Our model includes behavioral heterogeneity with respect to adherence to PrEP regimens. We define adherence, as in the clinical trials, in terms of the number of daily doses that are taken. We model adherence for each gender independently. We assume a certain proportion of individuals on PrEP are highly adherent (i.e., take ≥90% of daily doses) and the remaining proportion on PrEP are low to moderately adherent (i.e., take less than 90% of daily doses). We vary the degree of behavioral heterogeneity in adherence to PrEP regimens by letting: (i) the size of the high adherence group vary from 0% to 100% of the individuals taking PrEP, (ii) the average level of adherence (in the high adherence group) vary from 90% to 100% and (iii) the average level of the adherence (in the low/moderately adherent group) vary from zero to 89%. Our model is designed to use data from clinical trials; consequently, we model effectiveness of PrEP rather than efficacy. We model effectiveness as a function of adherence and whether the strain is wild-type or resistant; see Section 1e and Figure S2 in the SM for technical details. Based on data from the macaque studies15 we assume PrEP is less effective against resistant strains than against wild-type. We also assume that below a certain level of adherence there are not enough ARVs present to protect against infection or to select for resistance. Therefore, when modeling the effectiveness of PrEP and the risk of developing a DRM on PrEP, we include an adherence threshold below which effectiveness is very low and resistance unlikely. Our modeling of this threshold is described in detail in Sections 1e and 1f in the SM, and shown in Figures S2 and S3 in the SM.
We assume to begin PrEP and/or to renew a prescription an individual has to test negative for HIV. However, none of the currently available HIV antibody tests can detect infection during the first few weeks after infection (i.e., during the “window period”)28,29. In Botswana, HIV testing is by parallel rapid tests or parallel ELISAs: in the first case, Uni-Gold Recombigen HIV (Trinity Biotech, Bray, Ireland) and Determine HIV 1/2 (Abbott Diagnostics, Abbott Park, IL) tests are used. If the results are discordant, then parallel tests are repeated. If the rapid tests are still discordant, the OraQuick (OraSure Technologies, Bethlehem, PA) test is used as a tie-breaker30. These tests have shown very high sensitivity and specificity (~100%) in Botswana in detecting HIV in individuals whose infection is outside the “window period”31,32. Consequently, when modeling PrEP interventions we assume tests are 100% accurate in detecting HIV when testing occurs after the “window period” and do not detect HIV when testing occurs during the “window period”. Hence in our analyses, recently infected individuals tested during the “window period” could inadvertently be prescribed PrEP, but infected individuals tested after the “window period” would not be prescribed PrEP. The Center for Disease Control and Prevention in the United States recommends that individuals who take PrEP should be tested every three months to check whether they have become infected. Testing frequency in resource-constrained countries is unlikely to be more frequent than in the US. Therefore in our analyses we explored a range of testing frequencies varying from every three months to every six months.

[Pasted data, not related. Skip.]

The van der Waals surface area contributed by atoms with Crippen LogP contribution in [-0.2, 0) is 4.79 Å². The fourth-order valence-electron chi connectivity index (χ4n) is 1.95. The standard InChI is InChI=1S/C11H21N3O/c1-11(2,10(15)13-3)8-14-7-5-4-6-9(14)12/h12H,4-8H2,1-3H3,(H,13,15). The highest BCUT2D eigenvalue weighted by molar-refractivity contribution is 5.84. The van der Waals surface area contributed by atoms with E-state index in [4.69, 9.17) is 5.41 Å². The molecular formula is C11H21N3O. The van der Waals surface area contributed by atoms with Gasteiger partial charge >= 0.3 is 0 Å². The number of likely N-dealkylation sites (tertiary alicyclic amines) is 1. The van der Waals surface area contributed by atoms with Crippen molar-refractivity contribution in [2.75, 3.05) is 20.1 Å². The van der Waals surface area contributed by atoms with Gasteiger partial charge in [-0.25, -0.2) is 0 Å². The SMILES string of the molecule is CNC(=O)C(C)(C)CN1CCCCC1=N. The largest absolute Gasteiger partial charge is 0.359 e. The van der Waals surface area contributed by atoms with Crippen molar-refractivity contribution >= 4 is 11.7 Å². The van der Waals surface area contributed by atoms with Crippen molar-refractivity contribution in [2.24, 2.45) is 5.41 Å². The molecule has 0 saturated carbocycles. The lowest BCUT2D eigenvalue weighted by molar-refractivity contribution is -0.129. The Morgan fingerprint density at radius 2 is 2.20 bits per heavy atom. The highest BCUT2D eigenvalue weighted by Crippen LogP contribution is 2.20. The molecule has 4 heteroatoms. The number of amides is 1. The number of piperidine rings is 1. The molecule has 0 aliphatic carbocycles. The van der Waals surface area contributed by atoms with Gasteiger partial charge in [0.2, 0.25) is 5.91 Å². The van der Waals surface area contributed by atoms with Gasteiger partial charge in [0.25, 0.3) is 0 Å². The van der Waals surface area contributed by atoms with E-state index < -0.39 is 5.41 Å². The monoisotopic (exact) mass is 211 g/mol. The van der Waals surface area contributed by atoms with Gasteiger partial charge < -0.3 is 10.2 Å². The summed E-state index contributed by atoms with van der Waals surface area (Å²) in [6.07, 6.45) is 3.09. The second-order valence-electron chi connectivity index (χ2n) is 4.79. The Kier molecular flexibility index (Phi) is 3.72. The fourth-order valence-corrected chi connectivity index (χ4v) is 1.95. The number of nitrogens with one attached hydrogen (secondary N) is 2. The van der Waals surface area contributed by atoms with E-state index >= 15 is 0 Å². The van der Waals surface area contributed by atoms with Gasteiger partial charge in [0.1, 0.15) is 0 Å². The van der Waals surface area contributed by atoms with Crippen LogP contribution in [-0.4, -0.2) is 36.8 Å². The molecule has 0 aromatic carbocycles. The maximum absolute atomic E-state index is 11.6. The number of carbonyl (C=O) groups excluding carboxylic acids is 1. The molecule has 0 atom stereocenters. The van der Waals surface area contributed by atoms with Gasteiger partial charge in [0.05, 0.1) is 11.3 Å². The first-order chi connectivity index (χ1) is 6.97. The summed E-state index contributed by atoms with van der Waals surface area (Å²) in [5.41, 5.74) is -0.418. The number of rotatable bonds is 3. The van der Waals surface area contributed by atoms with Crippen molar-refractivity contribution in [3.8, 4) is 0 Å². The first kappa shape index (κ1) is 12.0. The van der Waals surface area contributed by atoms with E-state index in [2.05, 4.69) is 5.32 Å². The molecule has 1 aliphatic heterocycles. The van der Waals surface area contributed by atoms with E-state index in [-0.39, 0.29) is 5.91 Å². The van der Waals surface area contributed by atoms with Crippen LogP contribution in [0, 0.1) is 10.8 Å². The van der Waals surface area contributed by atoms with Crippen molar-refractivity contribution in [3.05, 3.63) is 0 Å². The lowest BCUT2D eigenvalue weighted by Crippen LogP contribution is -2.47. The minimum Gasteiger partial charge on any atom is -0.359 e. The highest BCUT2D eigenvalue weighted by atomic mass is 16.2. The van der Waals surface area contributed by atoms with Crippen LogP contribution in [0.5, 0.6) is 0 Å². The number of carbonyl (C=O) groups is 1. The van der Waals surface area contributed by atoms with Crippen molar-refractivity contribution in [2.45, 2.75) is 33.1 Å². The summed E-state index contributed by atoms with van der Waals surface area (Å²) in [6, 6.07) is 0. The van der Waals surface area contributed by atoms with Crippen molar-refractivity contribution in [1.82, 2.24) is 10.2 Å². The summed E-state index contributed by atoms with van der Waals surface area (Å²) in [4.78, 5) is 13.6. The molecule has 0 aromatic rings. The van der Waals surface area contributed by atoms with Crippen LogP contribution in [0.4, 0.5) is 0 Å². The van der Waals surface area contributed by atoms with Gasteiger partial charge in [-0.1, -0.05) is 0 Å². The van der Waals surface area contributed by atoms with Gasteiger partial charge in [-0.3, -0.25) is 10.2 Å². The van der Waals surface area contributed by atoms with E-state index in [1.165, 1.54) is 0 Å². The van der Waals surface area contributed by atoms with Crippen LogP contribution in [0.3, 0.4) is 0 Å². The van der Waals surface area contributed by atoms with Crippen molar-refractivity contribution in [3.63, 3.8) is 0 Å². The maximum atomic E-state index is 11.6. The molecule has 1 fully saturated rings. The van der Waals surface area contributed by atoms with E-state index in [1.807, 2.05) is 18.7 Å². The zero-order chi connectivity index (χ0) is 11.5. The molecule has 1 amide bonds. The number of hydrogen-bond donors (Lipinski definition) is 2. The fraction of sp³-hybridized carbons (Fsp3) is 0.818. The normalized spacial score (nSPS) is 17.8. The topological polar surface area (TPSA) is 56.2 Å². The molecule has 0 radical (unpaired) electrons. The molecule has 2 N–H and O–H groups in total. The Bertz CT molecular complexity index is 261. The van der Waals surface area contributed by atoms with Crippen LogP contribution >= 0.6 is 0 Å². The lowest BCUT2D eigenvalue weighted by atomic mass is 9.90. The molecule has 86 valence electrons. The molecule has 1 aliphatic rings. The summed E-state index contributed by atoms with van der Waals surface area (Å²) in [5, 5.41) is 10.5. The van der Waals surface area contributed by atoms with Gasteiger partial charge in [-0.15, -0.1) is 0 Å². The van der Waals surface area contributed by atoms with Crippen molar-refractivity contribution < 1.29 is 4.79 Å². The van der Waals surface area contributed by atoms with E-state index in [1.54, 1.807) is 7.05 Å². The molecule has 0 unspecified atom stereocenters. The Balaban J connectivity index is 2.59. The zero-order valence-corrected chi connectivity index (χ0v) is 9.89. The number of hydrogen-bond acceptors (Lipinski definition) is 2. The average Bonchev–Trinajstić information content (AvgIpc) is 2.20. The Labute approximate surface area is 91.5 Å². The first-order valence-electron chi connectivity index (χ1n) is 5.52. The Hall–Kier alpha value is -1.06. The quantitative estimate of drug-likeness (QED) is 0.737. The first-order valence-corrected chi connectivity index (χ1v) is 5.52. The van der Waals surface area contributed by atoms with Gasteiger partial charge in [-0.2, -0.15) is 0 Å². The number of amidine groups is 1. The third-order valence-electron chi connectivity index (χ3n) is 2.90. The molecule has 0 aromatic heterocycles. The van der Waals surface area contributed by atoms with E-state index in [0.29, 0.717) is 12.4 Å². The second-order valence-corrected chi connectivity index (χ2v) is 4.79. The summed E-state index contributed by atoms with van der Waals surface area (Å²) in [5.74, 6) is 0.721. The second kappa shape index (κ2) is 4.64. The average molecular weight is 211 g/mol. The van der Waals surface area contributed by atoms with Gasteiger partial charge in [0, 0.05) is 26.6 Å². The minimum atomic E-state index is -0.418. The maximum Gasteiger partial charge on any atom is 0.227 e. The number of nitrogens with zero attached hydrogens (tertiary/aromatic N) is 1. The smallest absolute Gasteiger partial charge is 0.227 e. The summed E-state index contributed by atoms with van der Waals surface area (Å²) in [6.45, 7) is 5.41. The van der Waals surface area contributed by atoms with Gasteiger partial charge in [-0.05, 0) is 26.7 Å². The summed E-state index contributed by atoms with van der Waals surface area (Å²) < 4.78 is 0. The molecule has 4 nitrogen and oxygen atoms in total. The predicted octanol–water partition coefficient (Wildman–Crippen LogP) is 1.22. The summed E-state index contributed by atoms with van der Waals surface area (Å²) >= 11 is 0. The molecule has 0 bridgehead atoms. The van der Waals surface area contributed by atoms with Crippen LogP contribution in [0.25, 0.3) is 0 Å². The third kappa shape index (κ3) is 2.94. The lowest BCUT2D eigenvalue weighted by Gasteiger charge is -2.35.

Our model includes two mechanisms for selecting for a drug-resistant mutation (DRM) on PrEP. A DRM can be selected if (i) an HIV-infected individual in the “window period” of infection inadvertently begins taking PrEP or (ii) an individual acquires infection when they are on PrEP and then remains on the regimen. We model the risk of an individual developing a DRM on PrEP as a function of: their level of adherence to the regimen, their stage of HIV infection (primary or chronic), the specific PrEP regimen they take (TDF-based or Truvada-based) and the time they spend on PrEP once infected with HIV; see Section 1f and Figure S3 in the SM for technical details. As well as modeling the emergence of resistant strains due to the selective pressure of PrEP, we model the emergence of resistant strains in treated individuals taking first-line therapies. We also model reversion of resistant strains to wild-type in infected individuals who: i) develop resistance while on PrEP and then come off PrEP or ii) acquire transmitted resistance. Reversion occurs because wild-type strains out-compete the resistant strains in the absence of ARVs. In addition, we model (after reversion has occurred) the reemergence of resistant strains under the selective pressure of treatment. Resistance can reemerge quickly as resistant strains are maintained in reservoirs as minority strains within the individual. For the technical details of our modeling of resistance see SM.